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The other challenges from rising seas

By Staff | May 27, 2015

To the editor:

Launch into a discussion about sea level rise, and the first thing that comes into focus is flooding. It’s the most obvious outcome of higher water levels, it carries a high risk for damage and impact, and it certainly would seem to be the biggest problem coastal communities would face.

Ah, but sea level rise will have a far more insidious impact that merely pushing more waters onto our coasts, rivers, wetlands and communities. There are some less obvious outcomes from any increase in sea level, some of which may have very far-reaching effects:

* Potable water could be harder (or more expensive) to find. Since almost every coastal community relies on groundwater to supply its potable needs, rising levels of salt water threaten to encroach on existing supplies, either turning them more saline (and thus undrinkable) or necessitating more treatment to make them safe for consumption an expensive proposition, especially if communities need to turn to desalination.

* Your coastal economy will take a hit, however it operates. If you rely on tourism, dwindling beaches due to higher waters will take its toll. Commercial fishing a big industry? Changing water conditions (salinity as well as temperature) could shift or shutter entire fisheries. Is agriculture a big player inland from your coast? The competition for usable water if groundwater supplies are sullied could stunt its growth. Even ports (and the shipments they handle) will need to adapt to changing conditions.

* Coastal habitats will change far more rapidly than their inhabitants might like. The slightest change in water conditions levels, temperature, salinity, even turbidity can remake a habitat almost overnight. Productive estuaries can go fallow, protective freshwater and transitional wetlands can turn tidal, nest and resting sites can dwindle and disappear and all the critters that rely on that habitat will come under increasing pressure as well.

* A community’s basic infrastructure will need to withstand much more to do its job. Beyond the obvious drainage systems that can’t drain because high tide is higher than it used to be the potential strain on coastal infrastructure from higher water levels, more exposure to saline water, more inundation overall, etc., is considerable. Add to this aging infrastructure and changing conditions possible with higher water levels bridges past their engineered life, roads more exposed to tidal influences, power grids and water systems having to operate under increasing adverse conditions and the problem becomes clearerand the cost to fix those problems continues to mount.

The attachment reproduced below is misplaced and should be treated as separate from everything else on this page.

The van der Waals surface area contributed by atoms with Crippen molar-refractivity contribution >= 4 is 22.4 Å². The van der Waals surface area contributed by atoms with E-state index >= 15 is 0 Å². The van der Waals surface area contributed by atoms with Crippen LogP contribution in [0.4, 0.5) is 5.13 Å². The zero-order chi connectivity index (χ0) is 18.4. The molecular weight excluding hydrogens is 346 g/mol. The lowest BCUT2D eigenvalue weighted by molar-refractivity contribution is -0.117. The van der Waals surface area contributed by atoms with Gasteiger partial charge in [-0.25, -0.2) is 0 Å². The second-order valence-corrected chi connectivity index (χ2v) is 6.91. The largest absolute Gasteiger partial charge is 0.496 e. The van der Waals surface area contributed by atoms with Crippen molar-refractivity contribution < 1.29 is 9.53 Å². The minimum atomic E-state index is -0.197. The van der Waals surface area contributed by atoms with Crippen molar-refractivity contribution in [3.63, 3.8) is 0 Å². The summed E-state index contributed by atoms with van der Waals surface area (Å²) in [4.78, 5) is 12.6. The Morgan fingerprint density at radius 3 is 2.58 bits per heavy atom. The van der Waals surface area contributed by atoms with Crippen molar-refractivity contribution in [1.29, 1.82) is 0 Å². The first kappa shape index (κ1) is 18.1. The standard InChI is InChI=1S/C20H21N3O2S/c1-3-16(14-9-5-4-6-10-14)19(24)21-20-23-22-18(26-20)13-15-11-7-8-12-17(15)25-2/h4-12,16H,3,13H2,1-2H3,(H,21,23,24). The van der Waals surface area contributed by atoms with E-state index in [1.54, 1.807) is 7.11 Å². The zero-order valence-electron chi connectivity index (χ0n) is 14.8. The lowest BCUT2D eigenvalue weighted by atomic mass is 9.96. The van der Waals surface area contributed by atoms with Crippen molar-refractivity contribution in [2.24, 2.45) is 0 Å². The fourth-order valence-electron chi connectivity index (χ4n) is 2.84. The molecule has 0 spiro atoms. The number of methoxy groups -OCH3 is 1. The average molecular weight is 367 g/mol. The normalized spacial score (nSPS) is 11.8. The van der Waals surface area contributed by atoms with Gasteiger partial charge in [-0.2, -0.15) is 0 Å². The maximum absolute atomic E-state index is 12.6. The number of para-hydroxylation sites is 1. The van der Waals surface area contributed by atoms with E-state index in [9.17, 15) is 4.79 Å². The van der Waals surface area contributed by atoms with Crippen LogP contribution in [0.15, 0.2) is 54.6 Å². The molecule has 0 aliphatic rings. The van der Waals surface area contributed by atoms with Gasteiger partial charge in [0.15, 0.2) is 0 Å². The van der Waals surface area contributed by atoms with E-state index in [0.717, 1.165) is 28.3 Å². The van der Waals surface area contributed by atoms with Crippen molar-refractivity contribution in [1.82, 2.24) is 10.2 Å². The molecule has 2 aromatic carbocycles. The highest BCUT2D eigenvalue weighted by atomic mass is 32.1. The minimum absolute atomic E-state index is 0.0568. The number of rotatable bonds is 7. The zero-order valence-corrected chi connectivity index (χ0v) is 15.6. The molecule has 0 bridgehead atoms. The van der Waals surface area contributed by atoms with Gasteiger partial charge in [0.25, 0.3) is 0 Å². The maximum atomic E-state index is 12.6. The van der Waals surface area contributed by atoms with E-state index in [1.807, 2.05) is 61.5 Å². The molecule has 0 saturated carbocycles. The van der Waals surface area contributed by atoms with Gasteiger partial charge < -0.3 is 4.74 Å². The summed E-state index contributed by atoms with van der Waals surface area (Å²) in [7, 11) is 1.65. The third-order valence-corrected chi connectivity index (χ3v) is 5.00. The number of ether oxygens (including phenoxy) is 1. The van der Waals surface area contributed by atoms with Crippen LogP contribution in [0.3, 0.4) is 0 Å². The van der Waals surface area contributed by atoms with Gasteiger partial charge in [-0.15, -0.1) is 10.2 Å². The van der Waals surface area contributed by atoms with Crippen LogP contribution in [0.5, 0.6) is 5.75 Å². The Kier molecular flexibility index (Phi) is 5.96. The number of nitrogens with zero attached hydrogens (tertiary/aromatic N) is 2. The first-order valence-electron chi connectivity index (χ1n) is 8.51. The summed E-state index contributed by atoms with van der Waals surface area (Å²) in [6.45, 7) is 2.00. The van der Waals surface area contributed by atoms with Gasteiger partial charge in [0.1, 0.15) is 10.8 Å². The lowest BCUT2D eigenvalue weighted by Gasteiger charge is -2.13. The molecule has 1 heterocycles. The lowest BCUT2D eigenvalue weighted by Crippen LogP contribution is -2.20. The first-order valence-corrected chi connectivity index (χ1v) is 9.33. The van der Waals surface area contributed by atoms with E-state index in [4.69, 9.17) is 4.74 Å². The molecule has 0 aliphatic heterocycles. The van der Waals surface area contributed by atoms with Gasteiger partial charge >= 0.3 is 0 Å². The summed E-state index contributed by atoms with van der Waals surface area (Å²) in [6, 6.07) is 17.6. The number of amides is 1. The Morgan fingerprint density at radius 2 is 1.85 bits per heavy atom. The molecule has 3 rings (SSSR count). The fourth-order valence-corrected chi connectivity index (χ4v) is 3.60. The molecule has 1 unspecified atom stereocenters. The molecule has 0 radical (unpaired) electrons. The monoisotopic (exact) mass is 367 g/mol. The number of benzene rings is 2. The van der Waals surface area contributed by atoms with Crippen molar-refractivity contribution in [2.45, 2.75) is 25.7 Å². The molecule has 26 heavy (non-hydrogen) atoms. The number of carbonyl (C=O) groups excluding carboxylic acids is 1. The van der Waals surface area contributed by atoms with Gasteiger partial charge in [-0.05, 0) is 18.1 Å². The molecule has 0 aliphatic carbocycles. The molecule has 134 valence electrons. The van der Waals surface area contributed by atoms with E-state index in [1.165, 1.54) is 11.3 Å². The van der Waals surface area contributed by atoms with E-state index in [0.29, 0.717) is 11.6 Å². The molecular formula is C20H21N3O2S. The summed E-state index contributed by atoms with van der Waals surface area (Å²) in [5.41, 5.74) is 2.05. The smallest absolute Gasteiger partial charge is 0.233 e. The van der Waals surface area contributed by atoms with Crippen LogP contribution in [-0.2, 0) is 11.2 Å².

* Predictability will give way to uncertainty on too many levels. For coastal professionals, residents and advocates, this is the biggest concern uncertainty will have a major impact on our communities in an unpredictable way. From regular occurrences that suddenly turn from routine to ruinous, to weather events that veer from mild to wild almost instantly, to the long-term unknowns tied to sea level rise and the concurrent environmental changes that could remake coastal conditions for years (or more) to come. Something as simple (and crucial) as how the oceans circulate a process that moves more water than all the rivers in the world, according to studies is highly dependent on water temperature and salinity to function two conditions that have become impossible to predict (or even rely on) as ocean conditions change.

Why is this important to you? Because a majority of Americans live within 50 miles of a coast, and the coastal economy generates more than half of the country’s Gross Domestic Product. A coastal issue is a national issue.

Whatever happens with sea level rise, our coastline is the area most vulnerable to any changes that occur and in ways many don’t consider. In fact, for many communities dealing with sea level rise along the beachfront may be the simplest task ahead. If you work for wider beaches, higher dunes and structures built higher and stronger, and most of your beachfront sea level rise challenges will be handled.

As for the rest of these challenges, let’s encourage more scientific research to define and perhaps resolve the problems listed above and any others bound to crop up. These issues strike at the core of coastal resiliency, the effort to make communities better able to anticipate and adapt, respond and recover to whatever coastal catastrophe comes next. These also are issues that can occur even if sea level rise isn’t a driving force: potable water and habitat preservation are scarce commodities in the best of times, and keeping our economies and our infrastructure healthy and prepared for the future are always priorities.

The prospect of sea level rise, at whatever magnitude, just provides us with even more impetus to act.

Ken and Kate Gooderham

Managing directors, American Shore and Beach Preservation Association

Fort Myers